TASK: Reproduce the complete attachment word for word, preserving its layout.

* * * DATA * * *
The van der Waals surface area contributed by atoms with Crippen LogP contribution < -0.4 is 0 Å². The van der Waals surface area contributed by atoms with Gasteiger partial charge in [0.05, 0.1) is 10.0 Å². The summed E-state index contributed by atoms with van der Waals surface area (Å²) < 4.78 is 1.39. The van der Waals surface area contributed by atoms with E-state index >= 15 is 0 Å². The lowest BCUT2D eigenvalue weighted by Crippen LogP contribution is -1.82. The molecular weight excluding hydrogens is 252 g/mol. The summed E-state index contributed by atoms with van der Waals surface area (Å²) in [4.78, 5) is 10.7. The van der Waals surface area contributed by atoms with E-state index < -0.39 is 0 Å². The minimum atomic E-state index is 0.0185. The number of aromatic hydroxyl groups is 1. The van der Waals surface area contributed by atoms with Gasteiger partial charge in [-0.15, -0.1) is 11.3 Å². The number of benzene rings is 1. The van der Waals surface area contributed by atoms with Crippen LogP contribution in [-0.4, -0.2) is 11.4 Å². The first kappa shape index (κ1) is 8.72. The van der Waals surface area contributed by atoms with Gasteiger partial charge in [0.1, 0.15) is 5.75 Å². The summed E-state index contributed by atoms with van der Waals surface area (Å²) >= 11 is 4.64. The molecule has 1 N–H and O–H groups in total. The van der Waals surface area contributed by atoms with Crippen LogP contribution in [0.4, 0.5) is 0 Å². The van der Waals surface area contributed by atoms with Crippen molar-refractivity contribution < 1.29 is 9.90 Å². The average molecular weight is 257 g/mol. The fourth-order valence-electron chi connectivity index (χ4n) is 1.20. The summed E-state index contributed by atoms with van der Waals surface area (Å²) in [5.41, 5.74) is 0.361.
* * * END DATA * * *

The van der Waals surface area contributed by atoms with Crippen LogP contribution < -0.4 is 0 Å². The van der Waals surface area contributed by atoms with Gasteiger partial charge in [0.05, 0.1) is 10.0 Å². The summed E-state index contributed by atoms with van der Waals surface area (Å²) < 4.78 is 1.39. The van der Waals surface area contributed by atoms with E-state index >= 15 is 0 Å². The lowest BCUT2D eigenvalue weighted by Crippen LogP contribution is -1.82. The molecular weight excluding hydrogens is 252 g/mol. The summed E-state index contributed by atoms with van der Waals surface area (Å²) in [4.78, 5) is 10.7. The van der Waals surface area contributed by atoms with E-state index < -0.39 is 0 Å². The minimum atomic E-state index is 0.0185. The number of aromatic hydroxyl groups is 1. The van der Waals surface area contributed by atoms with Gasteiger partial charge in [-0.15, -0.1) is 11.3 Å². The number of benzene rings is 1. The van der Waals surface area contributed by atoms with Crippen LogP contribution in [-0.4, -0.2) is 11.4 Å². The first kappa shape index (κ1) is 8.72. The van der Waals surface area contributed by atoms with Gasteiger partial charge in [0.1, 0.15) is 5.75 Å². The summed E-state index contributed by atoms with van der Waals surface area (Å²) >= 11 is 4.64. The molecule has 1 N–H and O–H groups in total. The van der Waals surface area contributed by atoms with Crippen LogP contribution in [0.4, 0.5) is 0 Å². The van der Waals surface area contributed by atoms with Crippen molar-refractivity contribution < 1.29 is 9.90 Å². The average molecular weight is 257 g/mol. The fourth-order valence-electron chi connectivity index (χ4n) is 1.20. The summed E-state index contributed by atoms with van der Waals surface area (Å²) in [5.41, 5.74) is 0.361.